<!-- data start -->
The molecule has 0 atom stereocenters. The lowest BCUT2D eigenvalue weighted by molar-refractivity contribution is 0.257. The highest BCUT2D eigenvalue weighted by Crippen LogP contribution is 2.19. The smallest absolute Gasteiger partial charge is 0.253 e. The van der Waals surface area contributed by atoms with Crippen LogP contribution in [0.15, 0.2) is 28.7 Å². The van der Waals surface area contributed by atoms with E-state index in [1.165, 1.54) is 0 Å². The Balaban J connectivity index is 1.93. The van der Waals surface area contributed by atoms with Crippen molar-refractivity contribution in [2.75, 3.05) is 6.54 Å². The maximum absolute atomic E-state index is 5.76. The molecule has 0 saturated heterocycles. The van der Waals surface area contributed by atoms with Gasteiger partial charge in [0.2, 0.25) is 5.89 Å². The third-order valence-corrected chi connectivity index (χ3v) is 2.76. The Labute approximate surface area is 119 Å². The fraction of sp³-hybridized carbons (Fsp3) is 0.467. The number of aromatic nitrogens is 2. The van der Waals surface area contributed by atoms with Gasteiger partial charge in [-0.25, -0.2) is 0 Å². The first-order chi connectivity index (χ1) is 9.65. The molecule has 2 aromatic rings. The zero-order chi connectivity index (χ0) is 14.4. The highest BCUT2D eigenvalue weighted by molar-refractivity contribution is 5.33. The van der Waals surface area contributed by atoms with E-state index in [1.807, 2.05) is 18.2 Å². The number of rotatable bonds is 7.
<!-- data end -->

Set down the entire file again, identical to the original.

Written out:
The molecule has 0 atom stereocenters. The lowest BCUT2D eigenvalue weighted by molar-refractivity contribution is 0.257. The highest BCUT2D eigenvalue weighted by Crippen LogP contribution is 2.19. The smallest absolute Gasteiger partial charge is 0.253 e. The van der Waals surface area contributed by atoms with Crippen LogP contribution in [0.15, 0.2) is 28.7 Å². The van der Waals surface area contributed by atoms with E-state index in [1.165, 1.54) is 0 Å². The Balaban J connectivity index is 1.93. The van der Waals surface area contributed by atoms with Crippen molar-refractivity contribution in [2.75, 3.05) is 6.54 Å². The maximum absolute atomic E-state index is 5.76. The molecule has 0 saturated heterocycles. The van der Waals surface area contributed by atoms with Gasteiger partial charge in [0.2, 0.25) is 5.89 Å². The third-order valence-corrected chi connectivity index (χ3v) is 2.76. The Labute approximate surface area is 119 Å². The fraction of sp³-hybridized carbons (Fsp3) is 0.467. The number of aromatic nitrogens is 2. The van der Waals surface area contributed by atoms with Gasteiger partial charge in [-0.25, -0.2) is 0 Å². The first-order chi connectivity index (χ1) is 9.65. The molecule has 2 aromatic rings. The zero-order chi connectivity index (χ0) is 14.4. The highest BCUT2D eigenvalue weighted by molar-refractivity contribution is 5.33. The van der Waals surface area contributed by atoms with E-state index in [1.807, 2.05) is 18.2 Å². The number of rotatable bonds is 7.